Shodan is a computer search engine. They call themselves the “world’s first search engine for Internet-connected devices”, including buildings, refrigerators, power plants, the Internet of Things (IoT), webcams, and whatever else you can imagine. Shodan isn’t new. The search engine has been online for several years now. The only new thing is the change in the URL from www.shodanhq.com to www.shodan.io.
When talking about the challenges we are facing in the IoT and in Smart Manufacturing, I commonly bring up Shodan as an example of what is visible today in this hyper-connected world. Interestingly, most CIOs and other Information Security Professionals, not to mention the rest of the world, are unaware of the fact that such a website exists.
Just the fact that there is such a search engine around is scary. It allows searching for everything that is connected to the Internet. It even allows downloading results and creating reports or using that information in other ways. Running automated attacks based on search results is just one example, even while there clearly are “good” use cases as well.
What is even scarier, though, are the results a simple query such as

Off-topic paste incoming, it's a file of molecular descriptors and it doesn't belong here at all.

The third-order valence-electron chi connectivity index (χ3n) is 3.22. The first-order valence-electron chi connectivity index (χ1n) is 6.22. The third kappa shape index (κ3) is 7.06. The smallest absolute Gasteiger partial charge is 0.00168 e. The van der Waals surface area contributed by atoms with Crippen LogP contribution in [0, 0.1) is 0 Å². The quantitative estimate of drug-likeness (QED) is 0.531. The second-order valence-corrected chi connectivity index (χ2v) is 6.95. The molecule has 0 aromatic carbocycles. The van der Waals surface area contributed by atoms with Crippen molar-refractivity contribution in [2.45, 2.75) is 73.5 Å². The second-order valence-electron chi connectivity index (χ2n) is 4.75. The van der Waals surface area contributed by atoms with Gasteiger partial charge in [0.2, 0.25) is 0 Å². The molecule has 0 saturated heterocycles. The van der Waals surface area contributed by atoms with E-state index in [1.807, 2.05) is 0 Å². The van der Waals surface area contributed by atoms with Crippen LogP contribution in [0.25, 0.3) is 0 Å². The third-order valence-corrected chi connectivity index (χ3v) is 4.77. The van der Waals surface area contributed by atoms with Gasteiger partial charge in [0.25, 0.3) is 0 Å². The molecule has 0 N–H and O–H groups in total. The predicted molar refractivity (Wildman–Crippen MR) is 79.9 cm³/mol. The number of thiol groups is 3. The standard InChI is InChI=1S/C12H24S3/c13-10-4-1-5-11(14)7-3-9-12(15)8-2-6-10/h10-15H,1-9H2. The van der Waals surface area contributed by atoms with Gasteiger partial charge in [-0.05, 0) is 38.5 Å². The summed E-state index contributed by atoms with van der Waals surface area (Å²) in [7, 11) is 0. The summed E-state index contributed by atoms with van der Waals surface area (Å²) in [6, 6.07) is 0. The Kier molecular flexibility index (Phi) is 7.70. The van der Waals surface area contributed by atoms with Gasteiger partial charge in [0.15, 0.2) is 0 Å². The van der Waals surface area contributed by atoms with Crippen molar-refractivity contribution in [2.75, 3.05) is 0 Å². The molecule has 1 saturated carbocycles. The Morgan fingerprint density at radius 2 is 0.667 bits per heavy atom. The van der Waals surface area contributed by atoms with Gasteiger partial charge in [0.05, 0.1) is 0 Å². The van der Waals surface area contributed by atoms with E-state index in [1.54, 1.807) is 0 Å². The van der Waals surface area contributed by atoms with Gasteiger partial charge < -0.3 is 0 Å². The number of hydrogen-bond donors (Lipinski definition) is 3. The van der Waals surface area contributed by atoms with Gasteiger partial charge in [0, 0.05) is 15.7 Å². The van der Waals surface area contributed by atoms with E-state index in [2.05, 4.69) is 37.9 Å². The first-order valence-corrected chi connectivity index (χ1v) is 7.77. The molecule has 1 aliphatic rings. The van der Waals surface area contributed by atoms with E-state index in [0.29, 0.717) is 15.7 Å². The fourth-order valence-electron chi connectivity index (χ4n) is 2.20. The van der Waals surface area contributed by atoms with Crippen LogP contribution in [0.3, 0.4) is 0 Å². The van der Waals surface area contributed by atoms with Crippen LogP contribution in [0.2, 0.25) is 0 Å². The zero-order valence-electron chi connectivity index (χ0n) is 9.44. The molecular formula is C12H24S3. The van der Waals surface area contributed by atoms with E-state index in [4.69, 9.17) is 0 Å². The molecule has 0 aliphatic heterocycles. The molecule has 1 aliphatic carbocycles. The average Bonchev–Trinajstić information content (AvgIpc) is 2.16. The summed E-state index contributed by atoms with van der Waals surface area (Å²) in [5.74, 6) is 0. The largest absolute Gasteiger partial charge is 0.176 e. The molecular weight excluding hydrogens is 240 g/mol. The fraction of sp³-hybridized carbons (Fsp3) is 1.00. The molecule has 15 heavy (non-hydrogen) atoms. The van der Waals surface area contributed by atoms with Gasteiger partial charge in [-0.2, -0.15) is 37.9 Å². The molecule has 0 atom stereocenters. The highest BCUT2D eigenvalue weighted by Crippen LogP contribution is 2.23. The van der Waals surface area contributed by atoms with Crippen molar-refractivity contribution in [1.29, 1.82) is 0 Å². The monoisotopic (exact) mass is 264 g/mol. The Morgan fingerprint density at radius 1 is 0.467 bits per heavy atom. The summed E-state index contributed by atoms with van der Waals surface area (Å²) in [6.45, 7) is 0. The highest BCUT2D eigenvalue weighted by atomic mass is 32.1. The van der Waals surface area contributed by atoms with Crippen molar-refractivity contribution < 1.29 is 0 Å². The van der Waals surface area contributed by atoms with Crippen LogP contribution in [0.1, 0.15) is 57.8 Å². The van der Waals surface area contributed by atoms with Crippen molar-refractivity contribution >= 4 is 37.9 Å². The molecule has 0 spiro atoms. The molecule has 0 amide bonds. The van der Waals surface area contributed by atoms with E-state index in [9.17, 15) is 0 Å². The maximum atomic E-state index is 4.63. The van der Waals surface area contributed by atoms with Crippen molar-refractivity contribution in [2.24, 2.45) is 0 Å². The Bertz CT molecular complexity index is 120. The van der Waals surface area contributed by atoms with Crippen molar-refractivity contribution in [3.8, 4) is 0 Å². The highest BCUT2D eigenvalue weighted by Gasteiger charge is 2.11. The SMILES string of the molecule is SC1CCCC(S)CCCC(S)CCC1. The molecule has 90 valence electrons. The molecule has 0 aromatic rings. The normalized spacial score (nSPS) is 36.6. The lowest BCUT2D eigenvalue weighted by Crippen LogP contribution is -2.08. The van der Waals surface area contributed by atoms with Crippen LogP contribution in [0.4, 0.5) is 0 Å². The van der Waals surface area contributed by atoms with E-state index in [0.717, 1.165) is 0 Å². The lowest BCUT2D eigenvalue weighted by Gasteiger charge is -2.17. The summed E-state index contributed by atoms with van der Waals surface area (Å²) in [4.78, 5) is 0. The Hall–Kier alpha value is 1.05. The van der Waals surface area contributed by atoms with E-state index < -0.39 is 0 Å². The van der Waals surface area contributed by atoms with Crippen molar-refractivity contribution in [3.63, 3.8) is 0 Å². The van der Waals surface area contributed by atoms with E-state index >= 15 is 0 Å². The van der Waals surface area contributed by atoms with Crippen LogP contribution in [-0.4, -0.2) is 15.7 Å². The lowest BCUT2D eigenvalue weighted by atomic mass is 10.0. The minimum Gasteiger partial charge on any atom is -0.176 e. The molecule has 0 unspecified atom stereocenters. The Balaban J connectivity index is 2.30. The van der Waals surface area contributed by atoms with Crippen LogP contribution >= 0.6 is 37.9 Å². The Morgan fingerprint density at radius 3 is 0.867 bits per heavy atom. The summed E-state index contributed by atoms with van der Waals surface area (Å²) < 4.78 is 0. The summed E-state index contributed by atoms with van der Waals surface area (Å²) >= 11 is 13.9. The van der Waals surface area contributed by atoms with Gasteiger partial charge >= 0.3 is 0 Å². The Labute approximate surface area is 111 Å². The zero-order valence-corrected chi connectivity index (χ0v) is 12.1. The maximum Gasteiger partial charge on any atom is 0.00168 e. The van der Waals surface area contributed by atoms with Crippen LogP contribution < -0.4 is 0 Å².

“default password” country:de
will show. Just run such query. It proves that reality is worse than your worst dreams. When I ran it today, it delivered 664 results containing default passwords of a variety of systems. Even while you could argue that some of these are not current anymore, quite a number of these passwords will do their job.
The important lesson to learn from the fact that there is Shodan (and that there are others around) is to do the best job you can do on security. Understand your potential attackers, know which devices expose themselves on the Internet (and stop the ones that don’t need to from doing so), avoid standard usernames and passwords, change passwords regularly, harden your systems, etc. At least follow the standard best practices for security. And clearly, “security by obscurity” is not the best, not a good, not even an acceptable practice – it never worked and clearly will not in the age of computer search engines.
Furthermore, when providing connected things or moving towards smart manufacturing, first understand that all these connected things will be visible to the Internet. Thus, they can be attacked. Security must not be an afterthought in IoT and Smart Manufacturing, because the attackers already are waiting for you to connect more things or even entire plants.
Register now for KuppingerCole Select and get your free 30-day access to a great selection of KuppingerCole research materials and to live trainings.
Subscribe to our Podcasts
How can we help you